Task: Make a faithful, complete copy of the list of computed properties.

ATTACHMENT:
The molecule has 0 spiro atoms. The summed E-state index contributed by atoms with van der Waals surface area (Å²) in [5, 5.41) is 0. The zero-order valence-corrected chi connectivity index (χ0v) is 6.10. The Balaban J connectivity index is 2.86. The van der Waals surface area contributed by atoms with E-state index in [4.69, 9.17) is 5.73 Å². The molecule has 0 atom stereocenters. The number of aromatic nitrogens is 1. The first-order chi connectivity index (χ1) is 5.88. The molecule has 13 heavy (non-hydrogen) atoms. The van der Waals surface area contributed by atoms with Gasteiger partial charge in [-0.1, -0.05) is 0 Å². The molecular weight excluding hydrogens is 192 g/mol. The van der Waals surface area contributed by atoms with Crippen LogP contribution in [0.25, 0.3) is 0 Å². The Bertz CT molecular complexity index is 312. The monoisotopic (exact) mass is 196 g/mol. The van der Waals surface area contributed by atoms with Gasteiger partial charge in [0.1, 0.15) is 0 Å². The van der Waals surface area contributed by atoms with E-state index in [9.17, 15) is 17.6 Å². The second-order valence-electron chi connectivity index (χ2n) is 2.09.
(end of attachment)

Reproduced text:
The molecule has 0 spiro atoms. The summed E-state index contributed by atoms with van der Waals surface area (Å²) in [5, 5.41) is 0. The zero-order valence-corrected chi connectivity index (χ0v) is 6.10. The Balaban J connectivity index is 2.86. The van der Waals surface area contributed by atoms with E-state index in [4.69, 9.17) is 5.73 Å². The molecule has 0 atom stereocenters. The number of aromatic nitrogens is 1. The first-order chi connectivity index (χ1) is 5.88. The molecule has 13 heavy (non-hydrogen) atoms. The van der Waals surface area contributed by atoms with Gasteiger partial charge in [-0.1, -0.05) is 0 Å². The molecular weight excluding hydrogens is 192 g/mol. The van der Waals surface area contributed by atoms with Crippen LogP contribution in [0.25, 0.3) is 0 Å². The Bertz CT molecular complexity index is 312. The monoisotopic (exact) mass is 196 g/mol. The van der Waals surface area contributed by atoms with Gasteiger partial charge in [0.1, 0.15) is 0 Å². The van der Waals surface area contributed by atoms with E-state index in [9.17, 15) is 17.6 Å². The second-order valence-electron chi connectivity index (χ2n) is 2.09.